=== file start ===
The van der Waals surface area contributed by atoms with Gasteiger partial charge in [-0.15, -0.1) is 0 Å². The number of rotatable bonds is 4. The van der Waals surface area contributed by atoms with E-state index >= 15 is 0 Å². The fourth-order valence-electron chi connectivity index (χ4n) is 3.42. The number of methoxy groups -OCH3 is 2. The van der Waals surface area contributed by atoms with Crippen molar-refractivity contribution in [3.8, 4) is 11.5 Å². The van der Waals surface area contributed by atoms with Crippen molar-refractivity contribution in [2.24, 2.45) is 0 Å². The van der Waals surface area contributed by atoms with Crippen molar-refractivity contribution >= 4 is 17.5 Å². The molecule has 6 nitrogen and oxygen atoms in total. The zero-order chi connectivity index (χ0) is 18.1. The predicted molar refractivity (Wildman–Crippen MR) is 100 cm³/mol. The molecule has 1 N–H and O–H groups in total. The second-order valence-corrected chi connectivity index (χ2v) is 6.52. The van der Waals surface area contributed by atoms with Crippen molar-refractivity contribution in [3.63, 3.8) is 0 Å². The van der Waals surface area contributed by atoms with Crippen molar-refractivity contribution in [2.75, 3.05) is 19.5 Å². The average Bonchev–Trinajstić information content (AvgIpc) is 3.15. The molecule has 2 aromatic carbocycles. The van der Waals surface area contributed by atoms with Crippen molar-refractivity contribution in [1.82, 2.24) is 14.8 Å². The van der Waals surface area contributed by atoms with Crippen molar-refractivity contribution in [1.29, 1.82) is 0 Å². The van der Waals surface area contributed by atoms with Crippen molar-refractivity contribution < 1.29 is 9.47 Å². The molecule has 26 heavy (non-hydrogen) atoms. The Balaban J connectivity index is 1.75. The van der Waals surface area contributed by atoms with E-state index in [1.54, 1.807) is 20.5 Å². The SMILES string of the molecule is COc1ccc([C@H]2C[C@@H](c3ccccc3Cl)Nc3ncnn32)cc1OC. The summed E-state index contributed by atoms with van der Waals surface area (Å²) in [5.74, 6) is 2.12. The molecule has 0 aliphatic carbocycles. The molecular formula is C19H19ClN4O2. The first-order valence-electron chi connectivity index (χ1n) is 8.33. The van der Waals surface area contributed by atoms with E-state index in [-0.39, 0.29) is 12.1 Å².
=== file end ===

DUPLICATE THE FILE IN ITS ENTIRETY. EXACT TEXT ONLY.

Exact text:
The van der Waals surface area contributed by atoms with Gasteiger partial charge in [-0.15, -0.1) is 0 Å². The number of rotatable bonds is 4. The van der Waals surface area contributed by atoms with E-state index >= 15 is 0 Å². The fourth-order valence-electron chi connectivity index (χ4n) is 3.42. The number of methoxy groups -OCH3 is 2. The van der Waals surface area contributed by atoms with Crippen molar-refractivity contribution in [3.8, 4) is 11.5 Å². The van der Waals surface area contributed by atoms with Crippen molar-refractivity contribution in [2.24, 2.45) is 0 Å². The van der Waals surface area contributed by atoms with Crippen molar-refractivity contribution >= 4 is 17.5 Å². The molecule has 6 nitrogen and oxygen atoms in total. The zero-order chi connectivity index (χ0) is 18.1. The predicted molar refractivity (Wildman–Crippen MR) is 100 cm³/mol. The molecule has 1 N–H and O–H groups in total. The second-order valence-corrected chi connectivity index (χ2v) is 6.52. The van der Waals surface area contributed by atoms with Crippen molar-refractivity contribution in [3.63, 3.8) is 0 Å². The van der Waals surface area contributed by atoms with Crippen molar-refractivity contribution in [2.75, 3.05) is 19.5 Å². The average Bonchev–Trinajstić information content (AvgIpc) is 3.15. The molecule has 2 aromatic carbocycles. The van der Waals surface area contributed by atoms with Crippen molar-refractivity contribution in [1.82, 2.24) is 14.8 Å². The van der Waals surface area contributed by atoms with Crippen molar-refractivity contribution in [1.29, 1.82) is 0 Å². The van der Waals surface area contributed by atoms with Crippen molar-refractivity contribution < 1.29 is 9.47 Å². The molecule has 26 heavy (non-hydrogen) atoms. The Balaban J connectivity index is 1.75. The van der Waals surface area contributed by atoms with E-state index in [1.54, 1.807) is 20.5 Å². The SMILES string of the molecule is COc1ccc([C@H]2C[C@@H](c3ccccc3Cl)Nc3ncnn32)cc1OC. The summed E-state index contributed by atoms with van der Waals surface area (Å²) in [5.74, 6) is 2.12. The molecule has 0 aliphatic carbocycles. The molecular formula is C19H19ClN4O2. The first-order valence-electron chi connectivity index (χ1n) is 8.33. The van der Waals surface area contributed by atoms with E-state index in [-0.39, 0.29) is 12.1 Å².